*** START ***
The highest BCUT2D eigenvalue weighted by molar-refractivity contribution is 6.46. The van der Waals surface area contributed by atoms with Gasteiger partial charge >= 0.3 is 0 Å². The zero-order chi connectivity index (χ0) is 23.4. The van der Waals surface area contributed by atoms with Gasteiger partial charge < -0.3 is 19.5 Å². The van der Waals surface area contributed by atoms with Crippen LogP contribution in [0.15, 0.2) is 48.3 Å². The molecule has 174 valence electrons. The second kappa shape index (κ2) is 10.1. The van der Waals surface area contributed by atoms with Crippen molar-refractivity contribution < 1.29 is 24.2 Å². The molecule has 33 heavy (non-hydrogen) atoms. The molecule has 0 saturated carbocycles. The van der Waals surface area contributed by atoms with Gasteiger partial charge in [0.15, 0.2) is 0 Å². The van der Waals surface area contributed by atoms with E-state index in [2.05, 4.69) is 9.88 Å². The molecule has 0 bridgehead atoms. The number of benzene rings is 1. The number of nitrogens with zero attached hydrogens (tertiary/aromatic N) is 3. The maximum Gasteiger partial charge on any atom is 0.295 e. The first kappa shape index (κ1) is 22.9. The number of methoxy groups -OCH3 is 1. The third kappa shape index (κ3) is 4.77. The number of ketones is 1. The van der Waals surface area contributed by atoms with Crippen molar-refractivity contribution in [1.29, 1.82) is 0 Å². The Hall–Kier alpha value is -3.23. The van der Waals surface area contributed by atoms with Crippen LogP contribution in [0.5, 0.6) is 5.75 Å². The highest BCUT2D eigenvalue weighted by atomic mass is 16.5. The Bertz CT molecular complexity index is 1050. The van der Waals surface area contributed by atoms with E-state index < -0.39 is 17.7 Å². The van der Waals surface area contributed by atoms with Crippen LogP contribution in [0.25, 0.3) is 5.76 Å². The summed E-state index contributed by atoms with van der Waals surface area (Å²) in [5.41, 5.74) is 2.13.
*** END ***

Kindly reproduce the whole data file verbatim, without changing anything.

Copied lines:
The highest BCUT2D eigenvalue weighted by molar-refractivity contribution is 6.46. The van der Waals surface area contributed by atoms with Gasteiger partial charge >= 0.3 is 0 Å². The zero-order chi connectivity index (χ0) is 23.4. The van der Waals surface area contributed by atoms with Gasteiger partial charge < -0.3 is 19.5 Å². The van der Waals surface area contributed by atoms with Crippen LogP contribution in [0.15, 0.2) is 48.3 Å². The molecule has 174 valence electrons. The second kappa shape index (κ2) is 10.1. The van der Waals surface area contributed by atoms with Crippen molar-refractivity contribution < 1.29 is 24.2 Å². The molecule has 33 heavy (non-hydrogen) atoms. The molecule has 0 saturated carbocycles. The van der Waals surface area contributed by atoms with Gasteiger partial charge in [0.15, 0.2) is 0 Å². The van der Waals surface area contributed by atoms with E-state index in [2.05, 4.69) is 9.88 Å². The molecule has 0 bridgehead atoms. The number of benzene rings is 1. The number of nitrogens with zero attached hydrogens (tertiary/aromatic N) is 3. The maximum Gasteiger partial charge on any atom is 0.295 e. The first kappa shape index (κ1) is 22.9. The number of methoxy groups -OCH3 is 1. The third kappa shape index (κ3) is 4.77. The number of ketones is 1. The van der Waals surface area contributed by atoms with Crippen molar-refractivity contribution in [1.29, 1.82) is 0 Å². The Hall–Kier alpha value is -3.23. The van der Waals surface area contributed by atoms with Crippen LogP contribution in [0.5, 0.6) is 5.75 Å². The highest BCUT2D eigenvalue weighted by atomic mass is 16.5. The Bertz CT molecular complexity index is 1050. The van der Waals surface area contributed by atoms with E-state index < -0.39 is 17.7 Å². The van der Waals surface area contributed by atoms with Crippen LogP contribution in [0.25, 0.3) is 5.76 Å². The summed E-state index contributed by atoms with van der Waals surface area (Å²) in [5.41, 5.74) is 2.13.